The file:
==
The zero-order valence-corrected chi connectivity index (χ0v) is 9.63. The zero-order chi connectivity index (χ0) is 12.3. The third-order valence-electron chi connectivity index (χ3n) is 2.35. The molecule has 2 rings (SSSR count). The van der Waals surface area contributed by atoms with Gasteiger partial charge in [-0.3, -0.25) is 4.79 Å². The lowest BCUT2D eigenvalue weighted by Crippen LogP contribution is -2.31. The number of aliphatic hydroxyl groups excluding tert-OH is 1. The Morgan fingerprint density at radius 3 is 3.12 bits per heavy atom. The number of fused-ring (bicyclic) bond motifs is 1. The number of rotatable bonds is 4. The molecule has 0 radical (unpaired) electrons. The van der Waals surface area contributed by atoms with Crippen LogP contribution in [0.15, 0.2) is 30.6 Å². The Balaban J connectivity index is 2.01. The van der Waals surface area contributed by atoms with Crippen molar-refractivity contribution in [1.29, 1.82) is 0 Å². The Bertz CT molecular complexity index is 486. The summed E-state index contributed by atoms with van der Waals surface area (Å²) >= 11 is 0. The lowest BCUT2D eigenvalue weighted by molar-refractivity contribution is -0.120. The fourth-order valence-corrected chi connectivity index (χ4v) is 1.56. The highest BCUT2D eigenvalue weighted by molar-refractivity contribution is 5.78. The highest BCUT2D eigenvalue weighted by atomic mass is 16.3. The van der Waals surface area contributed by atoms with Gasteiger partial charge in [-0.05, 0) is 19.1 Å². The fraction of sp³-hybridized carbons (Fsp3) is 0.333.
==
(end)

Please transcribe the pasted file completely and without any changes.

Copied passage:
The zero-order valence-corrected chi connectivity index (χ0v) is 9.63. The zero-order chi connectivity index (χ0) is 12.3. The third-order valence-electron chi connectivity index (χ3n) is 2.35. The molecule has 2 rings (SSSR count). The van der Waals surface area contributed by atoms with Gasteiger partial charge in [-0.3, -0.25) is 4.79 Å². The lowest BCUT2D eigenvalue weighted by Crippen LogP contribution is -2.31. The number of aliphatic hydroxyl groups excluding tert-OH is 1. The Morgan fingerprint density at radius 3 is 3.12 bits per heavy atom. The number of fused-ring (bicyclic) bond motifs is 1. The number of rotatable bonds is 4. The molecule has 0 radical (unpaired) electrons. The van der Waals surface area contributed by atoms with Crippen LogP contribution in [0.15, 0.2) is 30.6 Å². The Balaban J connectivity index is 2.01. The van der Waals surface area contributed by atoms with Crippen molar-refractivity contribution in [1.29, 1.82) is 0 Å². The Bertz CT molecular complexity index is 486. The summed E-state index contributed by atoms with van der Waals surface area (Å²) >= 11 is 0. The lowest BCUT2D eigenvalue weighted by molar-refractivity contribution is -0.120. The fourth-order valence-corrected chi connectivity index (χ4v) is 1.56. The highest BCUT2D eigenvalue weighted by molar-refractivity contribution is 5.78. The highest BCUT2D eigenvalue weighted by atomic mass is 16.3. The van der Waals surface area contributed by atoms with Gasteiger partial charge in [-0.05, 0) is 19.1 Å². The fraction of sp³-hybridized carbons (Fsp3) is 0.333.